Virus threatens financial stability across south-east Asia: Thailand and Singapore are expected to be the worst hit, followed by Malaysia and Vietnam and then Indonesia and the Philippines.

Oxford Economics cuts China growth forecast: “As the Wuhan nCoV coronavirus outbreak and responses by governments and firms intensify globally, we have revised down our GDP growth forecast for China. We now project China’s growth in Q1 will be cut by more than 2 percentage points. Even with a rebound in Q2, we now expect 5.4% growth for China in 2020, compared with our previous 6% forecast for this year.”


RBA to cut, say ING, Morgans and Deutsche: A small group of contrarian economists is expecting the to surprise financial markets by cutting the official interest rate Tuesday.

How the J Curve saved an RBA rate cut: Economists wrongfooted on their February interest rate cut calls may have missed just how worthwhile the Reserve of Australia’s efforts on exchange rate management have been.

Yield-curve inversion is sending a message: Ritholtz: For now it begs the question: what might trigger the next recession and what might it look like?


The Dalian Commodity Exchange’s most-traded iron ore contract closed down 8% – the maximum amount by which the price is allowed to drop for the day – at 606.5 yuan ($US87.85) a tonne, the lowest since Decemberf 2 last year.

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That was the contract’s biggest one-day fall since November 26, 2018. Volumes, however, were thin as many market participants remained absent.

On the Shanghai Futures Exchange, the most-active construction steel rebar contract shed 8% to a near three-month trough of 3233 yuan a tonne, marking its biggest one-day drop since April 7, 2017.

Rohan Kendall, head of iron ore and steel at Wood Mackenzie, said the consultancy does not see any immediate need to revise its 2020 price forecast of $US80 a tonne due to iron ore’s vulnerability to supply side risks and potential for financial stimulus from Beijing.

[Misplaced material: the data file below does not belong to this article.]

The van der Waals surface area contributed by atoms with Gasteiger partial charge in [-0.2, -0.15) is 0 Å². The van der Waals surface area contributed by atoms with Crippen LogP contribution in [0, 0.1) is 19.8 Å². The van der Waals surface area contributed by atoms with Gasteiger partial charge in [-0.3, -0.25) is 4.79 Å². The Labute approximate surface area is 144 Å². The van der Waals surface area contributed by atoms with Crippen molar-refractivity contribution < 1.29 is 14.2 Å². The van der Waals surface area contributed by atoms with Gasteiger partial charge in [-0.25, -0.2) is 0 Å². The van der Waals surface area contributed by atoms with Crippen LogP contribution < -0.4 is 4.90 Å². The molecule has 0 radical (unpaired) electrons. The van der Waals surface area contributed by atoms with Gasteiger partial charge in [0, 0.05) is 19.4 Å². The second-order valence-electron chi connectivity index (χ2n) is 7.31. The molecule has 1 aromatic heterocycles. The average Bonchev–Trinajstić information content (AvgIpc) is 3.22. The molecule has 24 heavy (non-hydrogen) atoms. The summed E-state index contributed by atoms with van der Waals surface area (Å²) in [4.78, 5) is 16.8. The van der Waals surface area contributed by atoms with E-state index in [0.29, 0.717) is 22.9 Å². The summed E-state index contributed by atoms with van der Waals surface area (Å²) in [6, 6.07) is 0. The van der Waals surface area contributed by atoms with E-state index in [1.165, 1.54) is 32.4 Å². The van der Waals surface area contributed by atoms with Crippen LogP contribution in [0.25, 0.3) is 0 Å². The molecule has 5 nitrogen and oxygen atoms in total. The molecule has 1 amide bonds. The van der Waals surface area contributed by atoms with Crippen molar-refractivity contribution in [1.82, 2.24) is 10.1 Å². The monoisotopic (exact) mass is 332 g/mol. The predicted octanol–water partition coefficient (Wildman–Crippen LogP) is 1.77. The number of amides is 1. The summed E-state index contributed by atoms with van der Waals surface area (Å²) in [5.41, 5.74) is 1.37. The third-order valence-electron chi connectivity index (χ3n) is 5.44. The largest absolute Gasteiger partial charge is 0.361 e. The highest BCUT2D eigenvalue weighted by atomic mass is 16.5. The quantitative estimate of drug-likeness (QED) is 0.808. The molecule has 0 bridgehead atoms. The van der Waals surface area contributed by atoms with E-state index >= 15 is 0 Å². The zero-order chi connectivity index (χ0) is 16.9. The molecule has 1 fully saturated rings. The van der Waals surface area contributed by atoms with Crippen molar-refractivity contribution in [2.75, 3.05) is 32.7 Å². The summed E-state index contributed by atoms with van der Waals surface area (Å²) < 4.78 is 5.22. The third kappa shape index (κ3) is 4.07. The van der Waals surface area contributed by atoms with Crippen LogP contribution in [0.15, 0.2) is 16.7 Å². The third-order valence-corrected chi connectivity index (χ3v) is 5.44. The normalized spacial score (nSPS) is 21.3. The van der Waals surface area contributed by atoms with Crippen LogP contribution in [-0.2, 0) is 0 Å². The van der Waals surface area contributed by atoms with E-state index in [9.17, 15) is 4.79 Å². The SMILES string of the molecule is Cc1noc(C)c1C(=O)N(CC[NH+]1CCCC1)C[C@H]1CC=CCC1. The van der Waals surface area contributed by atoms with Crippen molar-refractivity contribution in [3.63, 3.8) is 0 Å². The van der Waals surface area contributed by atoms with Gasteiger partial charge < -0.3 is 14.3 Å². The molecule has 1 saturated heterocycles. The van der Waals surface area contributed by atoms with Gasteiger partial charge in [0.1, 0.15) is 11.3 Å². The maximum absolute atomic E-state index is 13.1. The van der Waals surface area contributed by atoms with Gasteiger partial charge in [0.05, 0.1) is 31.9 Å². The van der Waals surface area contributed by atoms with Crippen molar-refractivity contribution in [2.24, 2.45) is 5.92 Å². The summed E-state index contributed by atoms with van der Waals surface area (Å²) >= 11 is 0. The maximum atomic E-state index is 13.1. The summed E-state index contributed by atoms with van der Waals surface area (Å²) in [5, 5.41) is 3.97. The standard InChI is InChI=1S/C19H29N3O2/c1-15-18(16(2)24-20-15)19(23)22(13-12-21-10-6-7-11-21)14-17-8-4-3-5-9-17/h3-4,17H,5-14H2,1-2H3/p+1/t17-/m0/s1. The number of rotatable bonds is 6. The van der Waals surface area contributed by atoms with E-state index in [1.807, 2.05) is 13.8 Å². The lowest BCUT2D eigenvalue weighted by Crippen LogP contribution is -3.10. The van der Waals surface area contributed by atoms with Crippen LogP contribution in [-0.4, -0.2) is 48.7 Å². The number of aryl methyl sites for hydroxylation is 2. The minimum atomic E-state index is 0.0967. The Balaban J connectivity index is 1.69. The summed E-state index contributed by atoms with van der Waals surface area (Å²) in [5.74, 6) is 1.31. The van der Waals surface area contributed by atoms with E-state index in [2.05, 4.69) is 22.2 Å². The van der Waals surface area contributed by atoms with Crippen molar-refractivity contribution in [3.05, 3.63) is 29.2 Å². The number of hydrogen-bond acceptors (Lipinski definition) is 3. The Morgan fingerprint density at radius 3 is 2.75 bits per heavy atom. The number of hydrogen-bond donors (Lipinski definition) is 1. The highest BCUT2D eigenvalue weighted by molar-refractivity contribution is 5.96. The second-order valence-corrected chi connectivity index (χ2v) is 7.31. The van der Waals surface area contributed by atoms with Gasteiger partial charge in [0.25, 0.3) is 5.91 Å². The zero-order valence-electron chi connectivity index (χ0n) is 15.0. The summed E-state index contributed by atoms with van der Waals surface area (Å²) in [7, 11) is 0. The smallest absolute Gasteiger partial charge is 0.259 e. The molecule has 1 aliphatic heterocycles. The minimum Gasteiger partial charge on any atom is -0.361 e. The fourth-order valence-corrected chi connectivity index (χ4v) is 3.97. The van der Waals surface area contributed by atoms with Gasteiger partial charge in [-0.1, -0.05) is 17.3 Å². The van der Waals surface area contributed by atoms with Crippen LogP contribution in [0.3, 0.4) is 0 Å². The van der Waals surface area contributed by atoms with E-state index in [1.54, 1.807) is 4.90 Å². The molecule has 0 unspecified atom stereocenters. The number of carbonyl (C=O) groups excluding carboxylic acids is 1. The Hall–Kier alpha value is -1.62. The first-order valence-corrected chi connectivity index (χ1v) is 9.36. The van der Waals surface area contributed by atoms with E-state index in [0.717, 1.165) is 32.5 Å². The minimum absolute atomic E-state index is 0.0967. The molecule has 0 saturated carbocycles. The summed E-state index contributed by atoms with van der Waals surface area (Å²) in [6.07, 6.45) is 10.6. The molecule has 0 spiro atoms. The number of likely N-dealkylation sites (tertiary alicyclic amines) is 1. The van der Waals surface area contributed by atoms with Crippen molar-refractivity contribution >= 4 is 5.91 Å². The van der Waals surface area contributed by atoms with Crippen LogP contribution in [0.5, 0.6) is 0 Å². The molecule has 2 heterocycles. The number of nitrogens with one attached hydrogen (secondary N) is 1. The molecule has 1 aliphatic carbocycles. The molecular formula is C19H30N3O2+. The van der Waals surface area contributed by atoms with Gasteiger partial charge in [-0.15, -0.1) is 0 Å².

CBA on the outlook for iron ore prices: “Iron ore prices fell, alongside most other commodities, on demand fears linked to rapid spread of the coronavirus. A number of provinces in China have already announced that they have extended the Lunar New Year holiday period to February 8 or February 9 to contain the spread of the virus. Originally the holiday period was meant to end on January 30, but was officially extended nationwide to February 2.

“For markets like iron ore, which are driven by physical trade, the delay to industrial activity is keeping buyers away from the spot market and weighing on prices.”

Shanghai copper prices fell to a three-year low on Monday. The most traded copper contract on the Shanghai Futures Exchange (ShFE) fell by its daily limit of 7% to 44,780 yuan a tonne, the lowest since November 2016, before ending down 6.5% at 45,040 a tonne.

Benchmark LME copper ended 0.8% lower at $US5523 a tonne — down around 7.5% from its close on January 23, 13% from a high in mid-January and near a two-year low of $US5518 reached last September.

Analysts at Citi said they expected prices to fall to $US5300 over the next three months but recover to around $US6300 in the third quarter as China pumps money into its economy.

Australian sharemarket

The Australian sharemarket on Monday suffered its second worst session so far this year, as concerns about the economic impact of the coronavirus rippled through global markets.

The S&P/ASX 200 Index dropped 93.9 points, or 1.3 per cent, to 6923.3, falling to its lowest level in three weeks.

Coles, Woolies and CSL best bets on ASX: Argo: Offshore investors may cut exposure to Australian in coronavirus economic fallout, and the big banks are still a few months from hitting rock bottom.

Tech stocks to watch when half-yearly results drop: Analysts have sounded off on some of the big issues facing notable tech stocks they will be keeping an eye on during reporting season.